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Metal Oar Clips Found In Egyptian Boats

PostPosted: Wed Aug 31, 2016 1:10 pm
by Minimalist
http://www.rawstory.com/2016/08/an-arch ... n-thought/

An archeological discovery shows ancient Egyptian ships were even more advanced than thought


A piece of wood recovered at a dig near the Great Pyramid of Giza shows for the first time that ancient Egyptians used metal in their boats, archaeologists said Wednesday.

Circular and U-shaped metal hooks were found in one of the components of a boat, discovered the same year as Khufu’s “solar boat”, buried near the Great Pyramid.

Re: Metal Oar Clips Found In Egyptian Boats

PostPosted: Wed Aug 31, 2016 4:17 pm
by circumspice
Oarlocks, I suppose?

Re: Metal Oar Clips Found In Egyptian Boats

PostPosted: Wed Aug 31, 2016 5:16 pm
by Minimalist
The U-shaped hooks were used “to place the paddles to prevent friction of wood against wood”, said Sakuji Yoshimura, an Egyptologist from Japan.


So it seems.

Re: Metal Oar Clips Found In Egyptian Boats

PostPosted: Wed Aug 31, 2016 6:49 pm
by circumspice
I have always wondered why we marvel at something that is useful and/or practical just because it's ancient. Because an object is ancient does that necessarily mean that it must be crude or primitive? Aren't the requirements the same whether ancient or modern? That notion is kind of arrogant isn't it?

Re: Metal Oar Clips Found In Egyptian Boats

PostPosted: Wed Aug 31, 2016 7:09 pm
by Minimalist
It does usually seem to work out that way because of the materials used. But humans are inventive and will solve problems that present themselves. I seem to recall a theory in anthropology - which was a long time ago - that suggests that tools built for a specific task will always end up looking more or less alike because their whole purpose is to do a job. An oar is a good example. It can be longer or shorter, made out of any kind of wood, color is irrelevant, etc. but it should always have a wide part to move water and a thin handle for the oarsman to grab.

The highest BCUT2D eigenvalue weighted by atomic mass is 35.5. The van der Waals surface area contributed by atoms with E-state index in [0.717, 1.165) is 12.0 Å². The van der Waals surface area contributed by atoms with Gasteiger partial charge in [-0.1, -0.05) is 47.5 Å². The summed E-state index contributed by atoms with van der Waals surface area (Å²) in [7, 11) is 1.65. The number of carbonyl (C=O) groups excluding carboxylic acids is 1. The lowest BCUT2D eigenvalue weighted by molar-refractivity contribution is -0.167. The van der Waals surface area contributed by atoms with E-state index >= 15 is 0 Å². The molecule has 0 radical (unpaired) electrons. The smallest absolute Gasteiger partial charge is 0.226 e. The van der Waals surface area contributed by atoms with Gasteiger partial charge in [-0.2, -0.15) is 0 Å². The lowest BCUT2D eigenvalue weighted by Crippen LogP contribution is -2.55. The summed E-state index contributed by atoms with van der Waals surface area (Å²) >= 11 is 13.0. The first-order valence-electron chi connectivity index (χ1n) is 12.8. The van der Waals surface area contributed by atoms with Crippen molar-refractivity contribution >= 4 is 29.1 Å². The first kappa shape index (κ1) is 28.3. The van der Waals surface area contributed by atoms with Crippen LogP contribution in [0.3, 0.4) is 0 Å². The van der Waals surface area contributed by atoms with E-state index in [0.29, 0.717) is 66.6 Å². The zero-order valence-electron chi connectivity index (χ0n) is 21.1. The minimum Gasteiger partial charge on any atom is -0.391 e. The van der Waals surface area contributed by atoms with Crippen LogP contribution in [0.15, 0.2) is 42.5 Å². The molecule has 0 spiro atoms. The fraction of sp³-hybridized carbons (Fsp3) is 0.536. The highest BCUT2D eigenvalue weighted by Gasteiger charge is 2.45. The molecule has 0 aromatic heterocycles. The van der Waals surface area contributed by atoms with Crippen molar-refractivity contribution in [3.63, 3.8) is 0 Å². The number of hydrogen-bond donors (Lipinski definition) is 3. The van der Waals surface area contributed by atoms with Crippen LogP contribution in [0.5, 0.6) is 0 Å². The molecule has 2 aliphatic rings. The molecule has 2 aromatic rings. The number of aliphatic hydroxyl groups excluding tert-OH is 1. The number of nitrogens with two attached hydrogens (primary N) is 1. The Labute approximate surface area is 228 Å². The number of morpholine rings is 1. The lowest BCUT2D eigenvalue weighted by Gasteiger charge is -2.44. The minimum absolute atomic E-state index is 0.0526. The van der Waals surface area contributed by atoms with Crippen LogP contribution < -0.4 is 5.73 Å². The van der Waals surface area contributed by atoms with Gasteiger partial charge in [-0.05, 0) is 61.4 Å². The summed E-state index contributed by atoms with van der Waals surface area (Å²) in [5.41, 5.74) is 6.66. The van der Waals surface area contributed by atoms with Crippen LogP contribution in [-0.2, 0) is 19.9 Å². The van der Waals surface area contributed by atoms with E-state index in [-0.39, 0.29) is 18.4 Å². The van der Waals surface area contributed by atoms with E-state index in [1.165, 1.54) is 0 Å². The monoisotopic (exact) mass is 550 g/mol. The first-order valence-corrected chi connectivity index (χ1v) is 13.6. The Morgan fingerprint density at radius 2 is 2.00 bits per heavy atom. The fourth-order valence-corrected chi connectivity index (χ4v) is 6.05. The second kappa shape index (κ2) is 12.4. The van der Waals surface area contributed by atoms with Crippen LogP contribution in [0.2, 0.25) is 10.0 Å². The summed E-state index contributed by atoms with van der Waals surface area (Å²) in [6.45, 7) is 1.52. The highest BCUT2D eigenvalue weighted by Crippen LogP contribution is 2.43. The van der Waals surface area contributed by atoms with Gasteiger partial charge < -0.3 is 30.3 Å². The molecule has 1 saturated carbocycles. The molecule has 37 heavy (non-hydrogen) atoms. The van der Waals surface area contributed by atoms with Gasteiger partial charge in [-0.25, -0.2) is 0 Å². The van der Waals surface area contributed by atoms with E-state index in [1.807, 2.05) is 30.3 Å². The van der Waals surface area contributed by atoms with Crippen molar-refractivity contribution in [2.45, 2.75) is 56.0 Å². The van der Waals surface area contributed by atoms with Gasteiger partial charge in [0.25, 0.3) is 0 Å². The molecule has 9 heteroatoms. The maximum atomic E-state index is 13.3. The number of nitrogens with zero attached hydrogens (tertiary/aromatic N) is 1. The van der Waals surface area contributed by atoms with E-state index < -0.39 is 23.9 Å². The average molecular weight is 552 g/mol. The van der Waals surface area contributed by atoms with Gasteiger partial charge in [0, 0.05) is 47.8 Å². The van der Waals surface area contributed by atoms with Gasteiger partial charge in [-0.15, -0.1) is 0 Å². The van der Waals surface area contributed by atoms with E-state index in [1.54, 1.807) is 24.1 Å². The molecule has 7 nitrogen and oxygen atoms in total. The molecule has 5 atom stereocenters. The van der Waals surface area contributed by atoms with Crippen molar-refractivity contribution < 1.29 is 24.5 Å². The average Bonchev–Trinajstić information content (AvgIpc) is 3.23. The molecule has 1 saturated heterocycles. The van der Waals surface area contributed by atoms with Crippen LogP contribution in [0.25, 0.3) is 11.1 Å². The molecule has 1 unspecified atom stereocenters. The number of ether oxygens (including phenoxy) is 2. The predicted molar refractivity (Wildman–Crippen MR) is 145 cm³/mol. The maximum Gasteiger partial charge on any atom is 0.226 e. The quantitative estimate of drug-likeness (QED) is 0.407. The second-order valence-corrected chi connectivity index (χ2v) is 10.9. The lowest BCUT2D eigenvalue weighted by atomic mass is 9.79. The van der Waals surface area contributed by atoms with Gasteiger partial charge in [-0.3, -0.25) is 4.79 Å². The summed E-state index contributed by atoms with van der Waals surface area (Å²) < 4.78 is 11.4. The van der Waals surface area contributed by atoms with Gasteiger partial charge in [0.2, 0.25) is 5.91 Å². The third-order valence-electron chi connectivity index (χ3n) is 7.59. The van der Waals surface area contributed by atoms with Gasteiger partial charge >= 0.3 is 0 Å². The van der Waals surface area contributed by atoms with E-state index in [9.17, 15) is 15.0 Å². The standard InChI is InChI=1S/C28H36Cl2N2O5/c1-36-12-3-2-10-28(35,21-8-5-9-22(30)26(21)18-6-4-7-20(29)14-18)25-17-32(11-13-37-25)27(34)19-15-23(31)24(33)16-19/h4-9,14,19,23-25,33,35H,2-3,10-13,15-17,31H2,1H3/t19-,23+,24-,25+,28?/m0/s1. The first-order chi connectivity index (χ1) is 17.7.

Re: Metal Oar Clips Found In Egyptian Boats

PostPosted: Thu Sep 01, 2016 4:12 am
by Tiompan
Minimalist wrote:It does usually seem to work out that way because of the materials used. But humans are inventive and will solve problems that present themselves. I seem to recall a theory in anthropology - which was a long time ago - that suggests that tools built for a specific task will always end up looking more or less alike because their whole purpose is to do a job. An oar is a good example. It can be longer or shorter, made out of any kind of wood, color is irrelevant, etc. but it should always have a wide part to move water and a thin handle for the oarsman to grab.


Sounds like Goldenwieser's “principle of limited possibilities,” .Something the ultra diffuisonists never consider .